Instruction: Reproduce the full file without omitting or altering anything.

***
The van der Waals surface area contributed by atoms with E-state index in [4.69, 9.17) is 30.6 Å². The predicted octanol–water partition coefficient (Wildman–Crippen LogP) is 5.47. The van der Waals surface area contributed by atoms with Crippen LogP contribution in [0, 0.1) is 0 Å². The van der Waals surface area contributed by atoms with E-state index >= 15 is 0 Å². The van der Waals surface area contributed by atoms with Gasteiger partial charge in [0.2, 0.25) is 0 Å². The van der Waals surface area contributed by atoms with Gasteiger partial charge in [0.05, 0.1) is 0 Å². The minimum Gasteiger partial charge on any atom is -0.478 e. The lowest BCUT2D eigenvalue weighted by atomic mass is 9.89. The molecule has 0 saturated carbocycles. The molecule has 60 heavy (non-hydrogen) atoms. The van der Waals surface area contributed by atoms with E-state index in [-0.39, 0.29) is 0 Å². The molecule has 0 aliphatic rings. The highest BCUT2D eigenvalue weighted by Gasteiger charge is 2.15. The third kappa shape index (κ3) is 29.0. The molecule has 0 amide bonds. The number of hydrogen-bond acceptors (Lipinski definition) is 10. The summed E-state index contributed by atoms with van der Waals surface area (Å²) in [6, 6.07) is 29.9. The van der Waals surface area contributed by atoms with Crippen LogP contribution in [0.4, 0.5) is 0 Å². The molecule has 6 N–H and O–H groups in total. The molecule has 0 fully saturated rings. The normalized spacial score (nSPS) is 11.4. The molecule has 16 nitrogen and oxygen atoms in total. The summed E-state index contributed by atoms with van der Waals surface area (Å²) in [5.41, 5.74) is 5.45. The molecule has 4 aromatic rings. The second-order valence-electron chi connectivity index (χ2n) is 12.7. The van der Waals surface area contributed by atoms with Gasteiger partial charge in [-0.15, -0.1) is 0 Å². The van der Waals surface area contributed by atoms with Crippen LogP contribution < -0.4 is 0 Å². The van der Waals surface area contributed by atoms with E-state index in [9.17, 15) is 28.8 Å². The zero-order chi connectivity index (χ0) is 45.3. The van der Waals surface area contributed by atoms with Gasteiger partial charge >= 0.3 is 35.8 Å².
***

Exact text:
The van der Waals surface area contributed by atoms with E-state index in [4.69, 9.17) is 30.6 Å². The predicted octanol–water partition coefficient (Wildman–Crippen LogP) is 5.47. The van der Waals surface area contributed by atoms with Crippen LogP contribution in [0, 0.1) is 0 Å². The van der Waals surface area contributed by atoms with E-state index >= 15 is 0 Å². The van der Waals surface area contributed by atoms with Gasteiger partial charge in [0.2, 0.25) is 0 Å². The van der Waals surface area contributed by atoms with Gasteiger partial charge in [0.05, 0.1) is 0 Å². The minimum Gasteiger partial charge on any atom is -0.478 e. The lowest BCUT2D eigenvalue weighted by atomic mass is 9.89. The molecule has 0 saturated carbocycles. The molecule has 60 heavy (non-hydrogen) atoms. The van der Waals surface area contributed by atoms with E-state index in [-0.39, 0.29) is 0 Å². The molecule has 0 aliphatic rings. The highest BCUT2D eigenvalue weighted by Gasteiger charge is 2.15. The third kappa shape index (κ3) is 29.0. The molecule has 0 amide bonds. The number of hydrogen-bond acceptors (Lipinski definition) is 10. The summed E-state index contributed by atoms with van der Waals surface area (Å²) in [6, 6.07) is 29.9. The van der Waals surface area contributed by atoms with Crippen LogP contribution in [0.4, 0.5) is 0 Å². The molecule has 6 N–H and O–H groups in total. The molecule has 0 fully saturated rings. The normalized spacial score (nSPS) is 11.4. The molecule has 16 nitrogen and oxygen atoms in total. The summed E-state index contributed by atoms with van der Waals surface area (Å²) in [5.41, 5.74) is 5.45. The molecule has 4 aromatic rings. The second-order valence-electron chi connectivity index (χ2n) is 12.7. The van der Waals surface area contributed by atoms with Gasteiger partial charge in [-0.15, -0.1) is 0 Å². The van der Waals surface area contributed by atoms with Crippen LogP contribution < -0.4 is 0 Å². The van der Waals surface area contributed by atoms with E-state index in [9.17, 15) is 28.8 Å². The zero-order chi connectivity index (χ0) is 45.3. The van der Waals surface area contributed by atoms with Gasteiger partial charge >= 0.3 is 35.8 Å².